For long stretches of the movie, you might forget you’re watching a superhero film. It has little of the computer-generated phantasmagoria that have come to define the genre, instead putting its characters in actual dirt, covered in blood and sweat. It also does what most of these mega-franchises are too afraid to do: it ends.

Stream it on: HBO Now/Go

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Best Documentary: “Chasing Coral”

Climate change is no longer something that can be safely ignored (in fact, it never was) and yet the nonsensically controversial and unnecessarily partisan “debate” drags on. Meanwhile, the Earth’s oceans get hotter and hotter, literally cooking the plant and animal life that make up a largely-unseen but crucially important ecosystem beneath the waves.

That effect, happening in real time, is what “Chasing Coral” captures, by sending a team of divers with underwater cameras to document the bleaching of the Great Barrier Reef. The footage is striking, showing the decimation of once-vibrant areas over a matter of weeks, and making it abundantly and undeniably clear that our oceans are burning we all fiddle with the politics.

Stream it on: Netflix

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Best Horror: “It”

The horror genre took a decidedly indie-dominated turn a few years back, with films like “The Babadook,” “The Witch,” and “It Follows” generating buzz while mainstream fare puttered along with diminishing returns.

But there’s no denying the particular alchemy of “It,” which managed to take one of the biggest titles in horror history and update it. With all deference to the great work by Tim Curry, the old “It” doesn’t hold up very well, and it was high time somebody take another stab at adapting Stephen King’s signature work for the big screen.

Enter director Andy Muschiett, working off great writing by multiple screenwriters and equipped with a cast of capable child actors (including Stranger Things’ Finn Wolfhard). The script moves the action up a couple decades to capitalize on peak-80s nostalgia and wisely trims some of King’s more problematic impulses. And deserved credit to Bill Skarsgård, who is faced with the task of filling Curry’s shoes while making the character of Pennywise his own. He succeeds.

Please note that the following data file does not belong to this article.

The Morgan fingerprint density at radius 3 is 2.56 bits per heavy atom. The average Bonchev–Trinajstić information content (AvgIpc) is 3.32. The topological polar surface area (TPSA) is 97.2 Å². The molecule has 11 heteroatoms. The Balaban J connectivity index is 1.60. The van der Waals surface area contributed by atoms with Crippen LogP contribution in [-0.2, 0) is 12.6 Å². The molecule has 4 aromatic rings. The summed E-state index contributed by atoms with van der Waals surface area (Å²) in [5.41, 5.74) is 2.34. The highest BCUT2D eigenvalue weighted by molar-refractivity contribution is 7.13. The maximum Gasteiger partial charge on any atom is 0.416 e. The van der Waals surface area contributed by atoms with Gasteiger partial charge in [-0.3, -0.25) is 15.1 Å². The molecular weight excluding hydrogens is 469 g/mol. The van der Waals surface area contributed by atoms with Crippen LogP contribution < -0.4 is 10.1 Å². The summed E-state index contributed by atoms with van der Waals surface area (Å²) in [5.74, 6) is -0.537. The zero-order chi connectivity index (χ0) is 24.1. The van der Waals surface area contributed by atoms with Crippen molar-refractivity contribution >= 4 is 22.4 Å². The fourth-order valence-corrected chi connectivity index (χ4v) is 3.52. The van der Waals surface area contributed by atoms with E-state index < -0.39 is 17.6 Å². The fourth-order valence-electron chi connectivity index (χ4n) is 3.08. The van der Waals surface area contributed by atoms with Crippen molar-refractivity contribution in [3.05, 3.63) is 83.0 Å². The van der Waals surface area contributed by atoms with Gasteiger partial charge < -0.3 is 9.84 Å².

Stream it on: N/A

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Best Indie: “It Comes At Night”

Few films stuck with me after I left the theater the way “It Comes at Night” did. Set in a thinly-defined post apocalyptic world, ICAN is focused on a family who live in solitary isolation in a boarded-up cabin, barricaded to keep out the unspoken menaces of a communicable ailment and the people who might bring it with them. After a man invades their home, ostensibly in search of supplies, the family is forced to weigh their safety over the risk of exposing themselves to other people.

It’s a quiet, dark and moody film with an omnipresent air of menace. So much is left abstract, with blurred lines between nocturnal dream sequences and diurnal reality, and only whispers on the wind and the fear on the characters faces communicating the stakes. The conclusion is haunting and begging for interpretation and it left me shook like few films can.

Stream it on: Amazon Prime Video

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The 2017 Wood’s Stock Balls-To-The-Wall Award: “Mother!”

The saying is “Nothing ventured, nothing gained,” and by God, did “Mother!” venture. A challenging and provocative film by Darren Aronofsky, operating as an allegory on religion and the creation story (I guess?) “Mother!” would likely have been best served as a limited art house release, but distributor Paramount decided instead to go all-in on a nationwide roll-out.

That meant a lot of surprised and frustrated audiences, earning a rare “F” grade from CinemaScore (akin to exit polling, but for theaters) and a lot of “What were they thinking?” from the entertainment press.

But all of that noise distracts from the actual movie, which is bonkers and beautiful and dangerous and confusing and incredible. A synopsis would be pointless, suffice it to say that an artist and his wife find their country home increasingly invaded by strangers who adore the man’s work, culminating in a hypnotically gonzo sequence that follows Jennifer Lawrence through an escalating hellscape of violence and destruction. It’s a boldly executed, jarring film, the sheer ambition of which left my jaw on the floor.

Stream it on: N/A

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Colossal

Anne Hathaway stars in this pseudo-monster story, in which an adrift woman moves home after a break-up and discovers that she shares a mental link with a Kaiju terrorizing the people of Seoul, South Korea.

It sounds like the set-up to a quirky dark comedy but “Colossal” remains paralyzed between genres, managing only to be too serious to be funny and to offbeat to be taken seriously. The result is an off-putting mishmash of tone that wastes what minimal goodwill is brought by the cast, including Jason Sudeikis and Tim Blake Nelson. The plot itself hinges on a series of plot contrivances that make less and less sense as the conclusion nears.

Grade: C-

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Raw